He would hold his grandchildren’s hands gently in his calloused hand, pulling them to their feet, on wobbly baby legs. He would pull them upward, from his lap onto his large belly, hard from years of manual work. “Walk up your Oupa’s corporation!” He would talk to them. Why he called his large, hard protruding stomach his corporation was never asked and therefore never explained! Gently he would repeat this walking up the mountain over and over to the shrieks of a delight of the child.
He was a strong, stocky man. He grew up in the wild Kalahari when lions were still a force to be reckoned with. He was a good runner with his older brothers taking advantage of his strong, fast legs to lay claim to tracts of land for diamond mining in the Kimberly district. In those days the runner was an important person to set the boundaries of the claim in a certain time, giving the circumferences of the claim its size. He could talk for hours about this exciting time in his life as a young 16-year-old boy. His staunch background never allowed drinking and smoking. He grew up eating what came from the ground or whatever could be hunted to augment the meagre diet of vegetables and fruit from the semi-desert area. This no doubt contributed to his robust health and stamina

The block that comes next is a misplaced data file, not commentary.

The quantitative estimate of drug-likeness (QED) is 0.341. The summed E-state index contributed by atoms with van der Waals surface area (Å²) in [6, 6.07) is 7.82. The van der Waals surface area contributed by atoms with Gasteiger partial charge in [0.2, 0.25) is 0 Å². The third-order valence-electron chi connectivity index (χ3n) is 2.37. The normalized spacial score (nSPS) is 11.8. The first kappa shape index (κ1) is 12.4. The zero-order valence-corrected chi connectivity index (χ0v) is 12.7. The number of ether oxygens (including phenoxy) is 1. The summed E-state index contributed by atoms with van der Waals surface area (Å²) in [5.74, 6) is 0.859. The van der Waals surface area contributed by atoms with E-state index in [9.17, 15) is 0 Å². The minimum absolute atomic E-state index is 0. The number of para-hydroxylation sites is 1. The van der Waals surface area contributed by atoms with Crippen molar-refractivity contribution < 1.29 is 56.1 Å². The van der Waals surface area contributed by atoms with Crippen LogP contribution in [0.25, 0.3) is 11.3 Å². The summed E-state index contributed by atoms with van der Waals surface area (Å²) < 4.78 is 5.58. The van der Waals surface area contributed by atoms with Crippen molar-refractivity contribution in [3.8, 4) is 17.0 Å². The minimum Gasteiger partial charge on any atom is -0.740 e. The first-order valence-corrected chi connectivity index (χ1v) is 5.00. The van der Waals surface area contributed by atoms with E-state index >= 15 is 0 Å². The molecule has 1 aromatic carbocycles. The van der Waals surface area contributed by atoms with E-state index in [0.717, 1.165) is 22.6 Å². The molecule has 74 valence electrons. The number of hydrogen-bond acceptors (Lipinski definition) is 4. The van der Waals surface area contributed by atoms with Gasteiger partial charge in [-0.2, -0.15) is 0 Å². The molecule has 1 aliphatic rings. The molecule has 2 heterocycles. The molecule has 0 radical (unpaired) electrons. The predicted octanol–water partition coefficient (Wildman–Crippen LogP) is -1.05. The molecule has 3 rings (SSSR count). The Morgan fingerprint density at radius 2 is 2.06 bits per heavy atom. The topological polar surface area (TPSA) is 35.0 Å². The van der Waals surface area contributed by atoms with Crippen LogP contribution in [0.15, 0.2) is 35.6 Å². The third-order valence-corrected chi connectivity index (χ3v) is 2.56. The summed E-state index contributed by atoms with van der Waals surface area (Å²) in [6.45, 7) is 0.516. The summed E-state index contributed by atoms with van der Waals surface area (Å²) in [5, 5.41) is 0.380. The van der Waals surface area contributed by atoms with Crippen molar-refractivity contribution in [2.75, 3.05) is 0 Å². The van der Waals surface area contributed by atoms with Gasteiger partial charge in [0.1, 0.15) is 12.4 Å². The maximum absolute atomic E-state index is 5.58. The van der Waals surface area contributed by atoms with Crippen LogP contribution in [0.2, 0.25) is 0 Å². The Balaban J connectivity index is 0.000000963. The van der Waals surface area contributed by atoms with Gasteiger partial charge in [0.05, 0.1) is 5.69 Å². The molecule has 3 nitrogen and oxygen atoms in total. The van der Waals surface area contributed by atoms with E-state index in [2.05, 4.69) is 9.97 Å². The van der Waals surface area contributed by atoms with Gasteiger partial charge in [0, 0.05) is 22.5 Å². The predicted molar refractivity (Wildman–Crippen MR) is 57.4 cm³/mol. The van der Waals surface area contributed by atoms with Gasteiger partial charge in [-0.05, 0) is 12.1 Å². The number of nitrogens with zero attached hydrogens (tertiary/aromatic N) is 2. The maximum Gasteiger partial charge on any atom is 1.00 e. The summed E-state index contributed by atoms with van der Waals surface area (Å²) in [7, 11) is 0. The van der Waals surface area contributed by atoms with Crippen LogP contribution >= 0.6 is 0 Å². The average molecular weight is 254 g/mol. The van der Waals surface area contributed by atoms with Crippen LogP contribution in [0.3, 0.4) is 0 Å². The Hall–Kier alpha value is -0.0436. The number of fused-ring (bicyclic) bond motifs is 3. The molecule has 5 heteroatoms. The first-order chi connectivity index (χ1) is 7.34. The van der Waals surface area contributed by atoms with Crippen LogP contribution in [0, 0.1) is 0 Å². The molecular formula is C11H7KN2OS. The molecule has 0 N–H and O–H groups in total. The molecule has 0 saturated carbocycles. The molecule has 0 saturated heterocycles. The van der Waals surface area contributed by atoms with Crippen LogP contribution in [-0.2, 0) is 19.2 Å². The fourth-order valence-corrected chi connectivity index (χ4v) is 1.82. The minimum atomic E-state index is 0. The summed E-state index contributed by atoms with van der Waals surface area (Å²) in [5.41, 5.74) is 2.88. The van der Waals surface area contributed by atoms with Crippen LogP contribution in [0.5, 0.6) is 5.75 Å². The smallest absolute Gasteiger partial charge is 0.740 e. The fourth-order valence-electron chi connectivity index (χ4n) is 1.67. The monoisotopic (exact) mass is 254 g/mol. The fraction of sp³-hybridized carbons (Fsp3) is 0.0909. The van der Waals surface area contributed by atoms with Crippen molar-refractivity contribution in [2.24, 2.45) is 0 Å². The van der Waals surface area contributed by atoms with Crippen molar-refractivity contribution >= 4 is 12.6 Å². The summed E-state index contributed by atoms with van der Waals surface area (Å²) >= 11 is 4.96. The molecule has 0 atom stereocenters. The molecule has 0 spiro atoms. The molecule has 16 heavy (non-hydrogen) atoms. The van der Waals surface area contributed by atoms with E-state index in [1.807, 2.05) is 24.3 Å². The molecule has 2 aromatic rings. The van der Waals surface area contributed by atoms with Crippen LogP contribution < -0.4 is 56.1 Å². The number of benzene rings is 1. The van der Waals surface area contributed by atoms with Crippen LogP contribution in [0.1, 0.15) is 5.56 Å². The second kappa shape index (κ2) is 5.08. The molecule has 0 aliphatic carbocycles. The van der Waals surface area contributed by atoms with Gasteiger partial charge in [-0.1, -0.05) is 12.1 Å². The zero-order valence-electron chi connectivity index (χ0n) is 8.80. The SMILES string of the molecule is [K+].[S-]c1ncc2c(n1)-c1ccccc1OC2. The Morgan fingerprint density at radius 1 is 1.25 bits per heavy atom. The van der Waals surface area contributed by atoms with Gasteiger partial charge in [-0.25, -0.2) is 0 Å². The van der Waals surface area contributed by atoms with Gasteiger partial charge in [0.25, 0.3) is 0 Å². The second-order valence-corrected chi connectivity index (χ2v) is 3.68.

He married the only women he ever courted. At the time of her death they had been married for more than 50 years. They had 3 sons who were all raised with the value system carried from his youth. Work hard and fear God. Two of the sons brought him pride in his endeavours as their father. The other one was an enigma to his understanding, causing him to feel frustrated and angry at his son’s lack of integrity. At difficult times within the family, he would retreat into himself, silently doing his daily tasks while seeking solace in prayer.